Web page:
Both of my grandmothers were gardeners. One was an awesome vege gardener and the other had lots of pretty roses and painted watercolours. My parents taught me how to observe nature. Dad was a mountaineer and mum's a writer. We tramped a lot in the Himalayas and Seattle and across New Zealand so I spent lot of time studying the flowers and leaves and insects. Growing up I wanted to be a psychiatrist - until I did a work placement at Carrington when I was 16. I found the emotional load too much. I did sciences at school and arts at uni. In my job you need to be good at both. Your left and right brain have to dance together.
5. Are we experiencing a generational loss in gardening skills?
Yes, as our sections have shrunk and we've become time poor, gardening has become a luxury that we're starting to treasure more. I don't have the time to garden in the way that my grandparents did and I refuse to garden in a way that it takes my love of it away. But at the same time getting home and looking into the beautiful green actually does make you happier.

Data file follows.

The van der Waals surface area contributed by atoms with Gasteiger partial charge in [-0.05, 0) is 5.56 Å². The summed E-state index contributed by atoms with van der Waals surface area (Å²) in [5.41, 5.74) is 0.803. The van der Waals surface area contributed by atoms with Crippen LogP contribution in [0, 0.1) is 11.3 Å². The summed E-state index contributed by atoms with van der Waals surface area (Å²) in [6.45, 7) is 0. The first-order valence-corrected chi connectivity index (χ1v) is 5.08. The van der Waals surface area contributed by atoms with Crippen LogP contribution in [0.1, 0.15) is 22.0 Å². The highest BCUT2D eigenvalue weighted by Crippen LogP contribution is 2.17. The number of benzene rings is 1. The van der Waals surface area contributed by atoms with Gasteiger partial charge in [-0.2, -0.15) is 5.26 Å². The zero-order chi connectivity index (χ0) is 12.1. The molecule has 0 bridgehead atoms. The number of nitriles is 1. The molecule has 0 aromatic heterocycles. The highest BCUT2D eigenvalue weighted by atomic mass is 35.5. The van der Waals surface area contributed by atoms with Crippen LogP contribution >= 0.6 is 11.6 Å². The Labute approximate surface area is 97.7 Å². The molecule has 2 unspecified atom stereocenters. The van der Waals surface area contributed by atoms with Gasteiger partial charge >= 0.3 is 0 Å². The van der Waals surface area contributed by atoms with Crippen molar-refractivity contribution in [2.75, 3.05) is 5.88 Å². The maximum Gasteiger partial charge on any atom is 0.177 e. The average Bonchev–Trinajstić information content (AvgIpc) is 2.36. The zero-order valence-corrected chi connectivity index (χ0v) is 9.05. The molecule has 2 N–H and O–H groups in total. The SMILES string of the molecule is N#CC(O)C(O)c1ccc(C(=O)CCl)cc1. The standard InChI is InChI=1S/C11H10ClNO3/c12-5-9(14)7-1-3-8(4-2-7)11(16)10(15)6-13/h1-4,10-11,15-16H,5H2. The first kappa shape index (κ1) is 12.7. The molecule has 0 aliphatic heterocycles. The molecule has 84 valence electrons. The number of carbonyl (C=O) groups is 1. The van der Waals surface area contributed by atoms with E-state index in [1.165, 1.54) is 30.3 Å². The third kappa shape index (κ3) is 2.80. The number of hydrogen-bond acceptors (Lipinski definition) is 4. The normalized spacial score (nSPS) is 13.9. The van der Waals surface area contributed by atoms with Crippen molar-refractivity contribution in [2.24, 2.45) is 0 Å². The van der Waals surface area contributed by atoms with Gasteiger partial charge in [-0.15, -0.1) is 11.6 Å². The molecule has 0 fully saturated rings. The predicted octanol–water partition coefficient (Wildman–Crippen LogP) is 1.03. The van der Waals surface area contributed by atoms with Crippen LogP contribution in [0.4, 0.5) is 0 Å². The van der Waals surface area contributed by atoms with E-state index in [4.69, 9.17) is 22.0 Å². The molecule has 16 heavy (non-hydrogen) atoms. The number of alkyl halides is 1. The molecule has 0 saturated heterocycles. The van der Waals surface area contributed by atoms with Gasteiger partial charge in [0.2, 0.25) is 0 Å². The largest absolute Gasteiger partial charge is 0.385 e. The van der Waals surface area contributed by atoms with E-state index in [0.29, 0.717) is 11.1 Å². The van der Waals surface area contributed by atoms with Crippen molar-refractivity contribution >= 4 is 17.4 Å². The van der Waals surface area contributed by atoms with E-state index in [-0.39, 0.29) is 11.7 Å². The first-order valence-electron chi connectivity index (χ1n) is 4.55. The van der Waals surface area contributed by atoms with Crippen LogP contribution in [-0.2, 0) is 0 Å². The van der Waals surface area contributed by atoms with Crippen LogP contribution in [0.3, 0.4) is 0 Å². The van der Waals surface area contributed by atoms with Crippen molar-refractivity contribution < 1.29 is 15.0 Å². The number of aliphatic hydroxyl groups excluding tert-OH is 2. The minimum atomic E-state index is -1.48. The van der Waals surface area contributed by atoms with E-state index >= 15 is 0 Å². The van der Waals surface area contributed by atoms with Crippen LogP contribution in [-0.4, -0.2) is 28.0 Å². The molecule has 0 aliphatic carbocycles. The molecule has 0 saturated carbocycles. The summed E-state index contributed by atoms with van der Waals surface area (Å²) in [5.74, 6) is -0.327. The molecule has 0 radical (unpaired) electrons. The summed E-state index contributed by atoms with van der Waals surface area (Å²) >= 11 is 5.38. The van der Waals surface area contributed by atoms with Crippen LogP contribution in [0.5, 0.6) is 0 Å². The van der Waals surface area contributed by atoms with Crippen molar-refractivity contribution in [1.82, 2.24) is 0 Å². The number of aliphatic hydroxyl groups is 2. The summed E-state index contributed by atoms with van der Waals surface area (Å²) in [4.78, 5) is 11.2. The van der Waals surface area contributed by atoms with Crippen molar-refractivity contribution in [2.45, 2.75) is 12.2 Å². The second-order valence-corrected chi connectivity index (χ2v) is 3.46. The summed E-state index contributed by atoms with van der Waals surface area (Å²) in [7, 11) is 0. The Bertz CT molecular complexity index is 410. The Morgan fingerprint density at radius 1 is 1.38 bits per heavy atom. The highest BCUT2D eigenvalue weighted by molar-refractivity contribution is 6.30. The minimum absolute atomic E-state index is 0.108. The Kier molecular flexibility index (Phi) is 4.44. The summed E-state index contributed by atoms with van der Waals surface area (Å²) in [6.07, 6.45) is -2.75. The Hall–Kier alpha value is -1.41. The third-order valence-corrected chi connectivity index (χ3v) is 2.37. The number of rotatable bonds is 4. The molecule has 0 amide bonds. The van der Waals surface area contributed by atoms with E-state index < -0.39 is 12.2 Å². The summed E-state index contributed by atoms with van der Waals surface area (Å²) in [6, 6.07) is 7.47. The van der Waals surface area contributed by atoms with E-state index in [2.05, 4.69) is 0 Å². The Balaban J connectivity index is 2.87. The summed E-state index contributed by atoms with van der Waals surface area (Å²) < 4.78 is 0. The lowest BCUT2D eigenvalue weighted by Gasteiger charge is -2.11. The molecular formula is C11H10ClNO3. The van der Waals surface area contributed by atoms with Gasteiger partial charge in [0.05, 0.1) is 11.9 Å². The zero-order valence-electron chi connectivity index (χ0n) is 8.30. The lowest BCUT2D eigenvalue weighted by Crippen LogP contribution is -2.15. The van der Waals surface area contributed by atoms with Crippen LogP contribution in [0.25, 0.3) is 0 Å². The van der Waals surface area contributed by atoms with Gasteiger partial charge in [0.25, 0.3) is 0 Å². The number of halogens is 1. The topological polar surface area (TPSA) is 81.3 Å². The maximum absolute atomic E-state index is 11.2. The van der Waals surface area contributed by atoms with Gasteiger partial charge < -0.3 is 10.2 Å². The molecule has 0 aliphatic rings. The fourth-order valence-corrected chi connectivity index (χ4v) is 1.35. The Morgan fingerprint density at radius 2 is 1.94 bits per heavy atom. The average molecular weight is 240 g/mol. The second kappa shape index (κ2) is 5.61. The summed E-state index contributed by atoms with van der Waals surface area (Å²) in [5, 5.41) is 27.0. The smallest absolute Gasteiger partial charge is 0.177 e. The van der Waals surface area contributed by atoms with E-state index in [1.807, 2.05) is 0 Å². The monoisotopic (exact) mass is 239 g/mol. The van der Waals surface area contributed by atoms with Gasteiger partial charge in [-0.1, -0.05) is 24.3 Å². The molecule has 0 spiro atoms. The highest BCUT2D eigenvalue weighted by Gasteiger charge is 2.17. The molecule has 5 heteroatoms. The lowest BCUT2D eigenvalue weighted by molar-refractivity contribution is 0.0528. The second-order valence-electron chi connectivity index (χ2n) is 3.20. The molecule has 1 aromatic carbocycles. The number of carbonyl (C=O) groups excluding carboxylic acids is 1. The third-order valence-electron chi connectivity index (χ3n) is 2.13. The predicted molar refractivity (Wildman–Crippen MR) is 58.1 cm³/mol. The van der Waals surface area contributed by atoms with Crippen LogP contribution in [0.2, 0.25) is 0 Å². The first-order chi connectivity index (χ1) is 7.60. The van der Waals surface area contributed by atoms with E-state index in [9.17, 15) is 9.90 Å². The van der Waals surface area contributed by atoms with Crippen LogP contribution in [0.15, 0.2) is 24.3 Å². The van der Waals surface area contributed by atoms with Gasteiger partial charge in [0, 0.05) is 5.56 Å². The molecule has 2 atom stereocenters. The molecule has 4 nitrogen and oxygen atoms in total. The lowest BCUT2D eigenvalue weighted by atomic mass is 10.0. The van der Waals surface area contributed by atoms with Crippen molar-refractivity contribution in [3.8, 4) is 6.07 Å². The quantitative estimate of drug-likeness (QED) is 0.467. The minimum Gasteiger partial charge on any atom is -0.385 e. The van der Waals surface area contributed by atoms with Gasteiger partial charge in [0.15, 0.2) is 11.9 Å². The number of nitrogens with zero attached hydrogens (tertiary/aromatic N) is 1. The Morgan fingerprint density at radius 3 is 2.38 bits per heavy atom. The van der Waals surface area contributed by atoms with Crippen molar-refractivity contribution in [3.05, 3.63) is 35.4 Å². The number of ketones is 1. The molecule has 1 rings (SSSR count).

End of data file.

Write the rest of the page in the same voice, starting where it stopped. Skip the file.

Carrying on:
6. Do you have some common values underpinning all your gardens?
Using beauty to engage. Doing things in a way that leaves the least footprint. A focus on the plants and green spaces as opposed to the built architecture. Creating spaces where nature can breathe. Focusing on who we are as New Zealanders with respect for our indigenous flora and our history and the truthfulness of that.
7. Growing up in Orakei, how would you describe your relationship to that land?
I'm actually working there at the moment helping Ngati Whatua achieve their vision for the land which is really amazing and special for me because it's home. They're beginning the ecological restoration of a beautiful creek running through there while also making sure the landscape provides in terms of employment and housing outcomes. It's a great example of what we should all aspire to. Not everyone is prepared to think in terms of hundreds of years. I'm privileged to be working with people who have that level of vision.
8. What is your own garden at home like?